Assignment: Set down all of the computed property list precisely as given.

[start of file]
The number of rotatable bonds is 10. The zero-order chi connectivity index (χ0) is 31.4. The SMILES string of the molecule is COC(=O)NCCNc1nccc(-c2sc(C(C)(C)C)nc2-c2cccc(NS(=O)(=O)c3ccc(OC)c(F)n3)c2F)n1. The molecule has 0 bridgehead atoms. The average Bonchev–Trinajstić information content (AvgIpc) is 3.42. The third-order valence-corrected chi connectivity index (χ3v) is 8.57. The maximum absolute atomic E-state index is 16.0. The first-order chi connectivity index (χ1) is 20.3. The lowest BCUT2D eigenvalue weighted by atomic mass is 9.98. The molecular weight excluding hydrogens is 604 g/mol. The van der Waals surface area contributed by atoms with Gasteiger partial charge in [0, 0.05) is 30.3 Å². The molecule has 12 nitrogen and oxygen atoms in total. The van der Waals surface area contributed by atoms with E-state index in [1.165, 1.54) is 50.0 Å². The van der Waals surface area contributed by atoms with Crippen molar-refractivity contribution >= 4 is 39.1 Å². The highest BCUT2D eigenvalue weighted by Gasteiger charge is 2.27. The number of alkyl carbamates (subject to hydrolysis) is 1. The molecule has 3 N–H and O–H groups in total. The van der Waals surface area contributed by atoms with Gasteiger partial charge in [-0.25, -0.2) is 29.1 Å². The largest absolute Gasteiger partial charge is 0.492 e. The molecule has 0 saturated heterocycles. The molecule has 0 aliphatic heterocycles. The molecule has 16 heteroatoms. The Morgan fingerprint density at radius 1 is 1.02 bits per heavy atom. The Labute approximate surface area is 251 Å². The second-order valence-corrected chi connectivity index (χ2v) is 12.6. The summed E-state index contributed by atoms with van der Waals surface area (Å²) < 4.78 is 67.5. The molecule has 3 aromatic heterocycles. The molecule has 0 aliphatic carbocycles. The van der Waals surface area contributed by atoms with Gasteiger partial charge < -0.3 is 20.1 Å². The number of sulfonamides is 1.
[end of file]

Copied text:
The number of rotatable bonds is 10. The zero-order chi connectivity index (χ0) is 31.4. The SMILES string of the molecule is COC(=O)NCCNc1nccc(-c2sc(C(C)(C)C)nc2-c2cccc(NS(=O)(=O)c3ccc(OC)c(F)n3)c2F)n1. The molecule has 0 bridgehead atoms. The average Bonchev–Trinajstić information content (AvgIpc) is 3.42. The third-order valence-corrected chi connectivity index (χ3v) is 8.57. The maximum absolute atomic E-state index is 16.0. The first-order chi connectivity index (χ1) is 20.3. The lowest BCUT2D eigenvalue weighted by atomic mass is 9.98. The molecular weight excluding hydrogens is 604 g/mol. The van der Waals surface area contributed by atoms with Gasteiger partial charge in [0, 0.05) is 30.3 Å². The molecule has 12 nitrogen and oxygen atoms in total. The van der Waals surface area contributed by atoms with E-state index in [1.165, 1.54) is 50.0 Å². The van der Waals surface area contributed by atoms with Crippen molar-refractivity contribution >= 4 is 39.1 Å². The highest BCUT2D eigenvalue weighted by Gasteiger charge is 2.27. The number of alkyl carbamates (subject to hydrolysis) is 1. The molecule has 3 N–H and O–H groups in total. The van der Waals surface area contributed by atoms with Gasteiger partial charge in [-0.25, -0.2) is 29.1 Å². The largest absolute Gasteiger partial charge is 0.492 e. The molecule has 0 saturated heterocycles. The molecule has 0 aliphatic heterocycles. The molecule has 16 heteroatoms. The Morgan fingerprint density at radius 1 is 1.02 bits per heavy atom. The Labute approximate surface area is 251 Å². The second-order valence-corrected chi connectivity index (χ2v) is 12.6. The summed E-state index contributed by atoms with van der Waals surface area (Å²) < 4.78 is 67.5. The molecule has 3 aromatic heterocycles. The molecule has 0 aliphatic carbocycles. The van der Waals surface area contributed by atoms with Gasteiger partial charge < -0.3 is 20.1 Å². The number of sulfonamides is 1.